The C.A.M. Report
Complementary and Alternative Medicine: Fair, Balanced, and to the Point
  • About this web log

    This blog ran from 2006 to 2016 and was intended as an objective and dispassionate source of information on the latest CAM research. Since my background is in pharmacy and allopathic medicine, I view all CAM as advancing through the development pipeline to eventually become integrated into mainstream medical practice. Some will succeed while others fail. But all are treated fairly here.

  • About the author

    John Russo, Jr., PharmD, is president of The MedCom Resource, Inc. Previously, he was senior vice president of medical communications at, a complementary and alternative medicine website.

  • Common sense considerations

    The material on this weblog is for informational purposes. It is not medical advice or counsel. Be smart, consult your health professional before using CAM.

  • Recent Posts

  • Recent Comments

    Mercury linked to high blood pressure

    high-blood-pressureBut, “small increase of blood pressure due to methylmercury will never outweigh the benefits of omega-3 fatty acids,” says Dr. Eric Dewailly, lead author of this study from Laval University, in Quebec, Canada.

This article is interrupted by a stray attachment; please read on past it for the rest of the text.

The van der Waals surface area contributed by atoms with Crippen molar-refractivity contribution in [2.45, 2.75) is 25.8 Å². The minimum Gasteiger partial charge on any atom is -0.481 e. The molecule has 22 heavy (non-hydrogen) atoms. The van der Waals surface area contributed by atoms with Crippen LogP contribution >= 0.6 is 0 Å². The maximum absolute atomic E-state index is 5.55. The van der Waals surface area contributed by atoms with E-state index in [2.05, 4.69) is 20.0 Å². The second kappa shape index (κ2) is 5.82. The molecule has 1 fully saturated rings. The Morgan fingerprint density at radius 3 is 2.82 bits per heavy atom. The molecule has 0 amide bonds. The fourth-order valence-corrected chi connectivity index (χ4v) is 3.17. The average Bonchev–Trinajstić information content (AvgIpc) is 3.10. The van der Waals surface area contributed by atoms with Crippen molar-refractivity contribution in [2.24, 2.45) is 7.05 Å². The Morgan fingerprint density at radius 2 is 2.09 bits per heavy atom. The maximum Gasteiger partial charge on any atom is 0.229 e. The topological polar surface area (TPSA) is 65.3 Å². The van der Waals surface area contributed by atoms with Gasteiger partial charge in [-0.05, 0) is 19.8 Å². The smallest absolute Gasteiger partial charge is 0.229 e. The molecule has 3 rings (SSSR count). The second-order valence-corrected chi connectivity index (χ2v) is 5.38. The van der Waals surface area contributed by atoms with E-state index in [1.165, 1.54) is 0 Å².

First, the details.

    • The health survey Qanuippitaa? was conducted in Nunavik (northern Quebec, Canada).
    • Data were obtained from 732 Inuit adults.
    • Blood samples, systolic blood pressure (BP), and diastolic BP were assessed.
    • Pulse pressure (systolic BP-diastolic BP) was calculated.
    • Mercury blood levels were used to show recent exposure.

    And, the results.

    • Average blood pressure and pulse-pressure were elevated in the adults.
    • High mercury blood levels were strongly associated with higher systolic BP levels.
    • Every 1% increase in blood mercury levels was associated with a 0.02 mmHg increase in systolic BP.
    • There was no association with diastolic BP.

    The bottom line?
    Yes, there is an association.

    The American Heart Association, which recommends people eat oily fish twice each week, tries to put the results in perspective. “Many Americans can safely enjoy eating fish as a regular part of their diet to achieve the health benefits of omega-3 fatty acids, and this includes canned light tuna, which is significantly lower in mercury than white tuna.

    10/8/09 23:06 JR

    Leave a Comment

    You must be logged in to post a comment.